The Daily Dispatch E-Edition

Proposed changes to Matrimonial Property Act face opposition from some members of Muslim community


A South African Law Review Commission discussion paper, which proposes progressive changes to the country’s 40year-old Matrimonial Property Act, has appeared to raise the ire of some members of the Muslim community.

The vehement objectors to the paper say the rights of divorce in a Muslim marriage [Nikah] vest only with the husband and these religious marriage regimes should never be subject to SA law or its courts.

The SALRC discussion paper simply seeks to bring the act in line with the SA constitution, various judgments, and the significant social changes the country has undergone since it was enacted 40 years ago.

The advisory panel which contributed to the paper consists of academics from across the country and follows intensive consultation.

The chair of the advisory committee of the SALRC on this particular discussion paper, Rhodes University law Prof Helen Kruuse, said in an interview the panel and the commission itself were bound by the constitution and the decisions of the courts in drafting the discussion paper.

The paper seeks to amend the act to avoid situations where, in particular, women and their children are left destitute and without any property rights when a marriage or life partnership ends — in existing civil marriages, as well as in customary and religious marriages, and in unmarried intimate relationships.

But it is the seemingly obvious proposals that property distribution — following the dissolution of marriages, including religious marriages — be governed by the amended law and enforced by SA courts that have found vehement opposition from some quarters of the Muslim community.

Spouses in marriages that receive no legal recognition, including those in religious marriages, have had no statutory rights to share in property that has been amassed during their relationships.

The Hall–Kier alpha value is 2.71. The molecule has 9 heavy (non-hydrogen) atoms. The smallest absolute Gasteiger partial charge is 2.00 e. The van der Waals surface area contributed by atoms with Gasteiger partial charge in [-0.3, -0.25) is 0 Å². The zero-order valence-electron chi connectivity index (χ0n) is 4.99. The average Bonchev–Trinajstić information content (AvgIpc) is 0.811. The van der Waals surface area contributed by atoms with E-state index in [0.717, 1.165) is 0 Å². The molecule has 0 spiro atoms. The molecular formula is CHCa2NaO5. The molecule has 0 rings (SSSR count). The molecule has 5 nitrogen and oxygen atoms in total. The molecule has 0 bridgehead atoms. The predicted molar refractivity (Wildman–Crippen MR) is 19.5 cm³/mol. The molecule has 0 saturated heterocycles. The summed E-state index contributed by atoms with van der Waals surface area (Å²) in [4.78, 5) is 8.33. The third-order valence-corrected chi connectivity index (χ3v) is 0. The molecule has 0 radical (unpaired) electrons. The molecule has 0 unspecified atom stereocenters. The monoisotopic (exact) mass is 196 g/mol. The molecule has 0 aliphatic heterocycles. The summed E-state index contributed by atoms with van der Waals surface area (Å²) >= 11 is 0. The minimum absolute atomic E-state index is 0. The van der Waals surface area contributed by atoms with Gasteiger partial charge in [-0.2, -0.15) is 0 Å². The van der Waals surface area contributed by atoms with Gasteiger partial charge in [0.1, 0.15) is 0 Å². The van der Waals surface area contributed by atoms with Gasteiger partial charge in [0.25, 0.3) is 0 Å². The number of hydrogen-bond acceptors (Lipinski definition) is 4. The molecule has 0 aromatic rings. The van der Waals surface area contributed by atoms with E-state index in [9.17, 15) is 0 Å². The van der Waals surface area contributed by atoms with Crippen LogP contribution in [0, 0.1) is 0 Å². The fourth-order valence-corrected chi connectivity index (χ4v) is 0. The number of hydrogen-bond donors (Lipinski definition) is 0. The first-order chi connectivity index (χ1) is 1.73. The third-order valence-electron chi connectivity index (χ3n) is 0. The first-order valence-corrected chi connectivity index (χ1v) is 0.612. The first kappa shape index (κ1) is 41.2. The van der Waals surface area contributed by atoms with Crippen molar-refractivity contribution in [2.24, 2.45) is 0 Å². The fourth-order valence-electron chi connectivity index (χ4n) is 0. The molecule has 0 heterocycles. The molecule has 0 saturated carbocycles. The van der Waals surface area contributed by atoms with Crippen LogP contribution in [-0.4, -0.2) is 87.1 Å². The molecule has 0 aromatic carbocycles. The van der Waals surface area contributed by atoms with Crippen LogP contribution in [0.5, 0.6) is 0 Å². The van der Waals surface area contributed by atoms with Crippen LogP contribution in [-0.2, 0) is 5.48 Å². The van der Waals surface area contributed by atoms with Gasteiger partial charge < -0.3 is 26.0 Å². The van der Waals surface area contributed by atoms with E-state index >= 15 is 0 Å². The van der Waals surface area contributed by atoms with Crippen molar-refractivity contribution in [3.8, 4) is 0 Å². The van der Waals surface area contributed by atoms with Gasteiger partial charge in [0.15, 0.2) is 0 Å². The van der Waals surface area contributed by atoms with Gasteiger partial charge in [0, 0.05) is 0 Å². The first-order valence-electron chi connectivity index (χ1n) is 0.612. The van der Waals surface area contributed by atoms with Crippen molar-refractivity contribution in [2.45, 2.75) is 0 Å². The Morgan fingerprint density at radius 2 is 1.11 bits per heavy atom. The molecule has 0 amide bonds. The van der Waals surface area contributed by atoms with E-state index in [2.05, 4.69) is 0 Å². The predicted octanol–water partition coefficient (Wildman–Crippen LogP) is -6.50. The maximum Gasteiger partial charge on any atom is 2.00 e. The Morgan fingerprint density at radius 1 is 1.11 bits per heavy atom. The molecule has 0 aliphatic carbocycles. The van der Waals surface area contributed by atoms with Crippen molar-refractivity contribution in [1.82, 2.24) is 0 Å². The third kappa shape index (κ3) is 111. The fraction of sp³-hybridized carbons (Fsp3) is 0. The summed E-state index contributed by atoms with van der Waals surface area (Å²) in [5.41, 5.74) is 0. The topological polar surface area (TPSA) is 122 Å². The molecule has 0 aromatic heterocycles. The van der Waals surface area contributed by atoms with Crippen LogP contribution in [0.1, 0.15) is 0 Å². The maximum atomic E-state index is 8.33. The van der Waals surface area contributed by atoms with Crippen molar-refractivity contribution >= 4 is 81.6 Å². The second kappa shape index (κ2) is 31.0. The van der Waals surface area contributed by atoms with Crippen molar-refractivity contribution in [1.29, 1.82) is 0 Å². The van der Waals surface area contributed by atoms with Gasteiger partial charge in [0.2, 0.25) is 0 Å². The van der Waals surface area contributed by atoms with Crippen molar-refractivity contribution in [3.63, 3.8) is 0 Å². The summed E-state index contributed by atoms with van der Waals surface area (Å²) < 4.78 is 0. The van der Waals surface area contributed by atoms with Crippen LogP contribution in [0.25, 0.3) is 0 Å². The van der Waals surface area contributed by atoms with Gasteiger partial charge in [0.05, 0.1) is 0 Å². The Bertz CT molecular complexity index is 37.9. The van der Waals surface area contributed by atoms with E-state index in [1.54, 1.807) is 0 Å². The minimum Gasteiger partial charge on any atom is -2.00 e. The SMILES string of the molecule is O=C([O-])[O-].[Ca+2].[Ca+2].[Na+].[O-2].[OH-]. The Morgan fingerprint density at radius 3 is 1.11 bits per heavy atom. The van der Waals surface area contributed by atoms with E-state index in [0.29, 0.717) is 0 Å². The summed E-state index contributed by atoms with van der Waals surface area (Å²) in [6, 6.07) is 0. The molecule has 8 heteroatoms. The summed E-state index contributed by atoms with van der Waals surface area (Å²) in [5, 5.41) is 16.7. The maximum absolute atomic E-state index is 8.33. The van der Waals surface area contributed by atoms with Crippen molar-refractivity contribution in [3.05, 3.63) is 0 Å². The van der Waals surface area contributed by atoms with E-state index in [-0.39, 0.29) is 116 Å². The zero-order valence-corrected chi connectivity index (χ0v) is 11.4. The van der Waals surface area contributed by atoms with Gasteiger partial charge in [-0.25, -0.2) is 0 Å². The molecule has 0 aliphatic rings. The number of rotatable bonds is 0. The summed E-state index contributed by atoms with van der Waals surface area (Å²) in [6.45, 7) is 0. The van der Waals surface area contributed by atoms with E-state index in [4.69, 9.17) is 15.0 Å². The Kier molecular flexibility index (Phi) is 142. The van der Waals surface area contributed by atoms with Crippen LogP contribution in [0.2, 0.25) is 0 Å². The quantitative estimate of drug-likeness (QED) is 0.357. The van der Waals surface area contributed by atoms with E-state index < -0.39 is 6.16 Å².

One of the proposals in the 262-page discussion paper is that, in religious marriages, the matrimonial property regime should result in the assets of the marriage being split equitably if the marriage dissolves — or split in a way that the court hearing the divorce deems fit and fair.

At least one group of scholars, through website, have encouraged Muslims to object to the discussion paper by providing a “quick template” and submission format for what it has characterised as “another draconian bill”.

This template sets out that, among other things, the Nikah [Muslim marriage] is governed by Shariah [Islamic] law and can never be subject to the secular law of SA or its courts, that marriage does not create property rights in Islam, and that the Nikah should not be encumbered with secular concepts and Western matrimonial property schemes.

Kruuse said the commission had, to date, received many constructive comments, both agreeing with the suggestions and objecting to them.

However, she suggested that the labelling of the discussion paper as a “draconian bill” was unhelpful in encouraging the public to respond meaningfully to the proposals.

She emphasised that it was still in the form of a discussion paper and, in particular, no bill had been drafted.

“The commission has announced it is extending the deadline for comment on the paper from September 30 to the end of November.

“We welcome and encourage comments on all the proposals in the discussion paper — not just related to religious marriages.

“The commission is serious in its commitment to recommend reform of the law based on people’s lived realities.”





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